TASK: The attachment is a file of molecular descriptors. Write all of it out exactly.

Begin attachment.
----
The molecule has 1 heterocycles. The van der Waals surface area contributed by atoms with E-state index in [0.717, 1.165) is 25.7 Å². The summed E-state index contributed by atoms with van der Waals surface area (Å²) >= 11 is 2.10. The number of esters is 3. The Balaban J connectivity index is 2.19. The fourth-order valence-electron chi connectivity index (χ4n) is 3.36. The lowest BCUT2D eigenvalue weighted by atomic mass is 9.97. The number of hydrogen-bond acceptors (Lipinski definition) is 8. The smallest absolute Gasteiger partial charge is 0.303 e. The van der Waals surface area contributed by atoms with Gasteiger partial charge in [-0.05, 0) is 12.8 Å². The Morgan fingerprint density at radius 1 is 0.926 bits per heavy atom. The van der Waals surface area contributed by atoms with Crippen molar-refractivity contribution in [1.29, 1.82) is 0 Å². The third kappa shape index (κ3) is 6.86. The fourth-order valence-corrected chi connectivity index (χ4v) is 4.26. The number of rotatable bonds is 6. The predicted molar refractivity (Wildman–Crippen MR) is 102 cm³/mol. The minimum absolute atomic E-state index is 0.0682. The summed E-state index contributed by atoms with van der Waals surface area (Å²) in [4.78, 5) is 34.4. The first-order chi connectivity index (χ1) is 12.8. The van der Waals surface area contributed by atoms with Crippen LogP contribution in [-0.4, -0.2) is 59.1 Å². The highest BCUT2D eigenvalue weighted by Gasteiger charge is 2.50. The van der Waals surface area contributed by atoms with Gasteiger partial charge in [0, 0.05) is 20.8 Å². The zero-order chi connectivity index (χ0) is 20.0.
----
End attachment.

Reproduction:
The molecule has 1 heterocycles. The van der Waals surface area contributed by atoms with E-state index in [0.717, 1.165) is 25.7 Å². The summed E-state index contributed by atoms with van der Waals surface area (Å²) >= 11 is 2.10. The number of esters is 3. The Balaban J connectivity index is 2.19. The fourth-order valence-electron chi connectivity index (χ4n) is 3.36. The lowest BCUT2D eigenvalue weighted by atomic mass is 9.97. The number of hydrogen-bond acceptors (Lipinski definition) is 8. The smallest absolute Gasteiger partial charge is 0.303 e. The van der Waals surface area contributed by atoms with Gasteiger partial charge in [-0.05, 0) is 12.8 Å². The Morgan fingerprint density at radius 1 is 0.926 bits per heavy atom. The van der Waals surface area contributed by atoms with Crippen molar-refractivity contribution in [1.29, 1.82) is 0 Å². The third kappa shape index (κ3) is 6.86. The fourth-order valence-corrected chi connectivity index (χ4v) is 4.26. The number of rotatable bonds is 6. The predicted molar refractivity (Wildman–Crippen MR) is 102 cm³/mol. The minimum absolute atomic E-state index is 0.0682. The summed E-state index contributed by atoms with van der Waals surface area (Å²) in [4.78, 5) is 34.4. The first-order chi connectivity index (χ1) is 12.8. The van der Waals surface area contributed by atoms with Crippen LogP contribution in [-0.4, -0.2) is 59.1 Å². The highest BCUT2D eigenvalue weighted by Gasteiger charge is 2.50. The van der Waals surface area contributed by atoms with Gasteiger partial charge in [0, 0.05) is 20.8 Å². The zero-order chi connectivity index (χ0) is 20.0.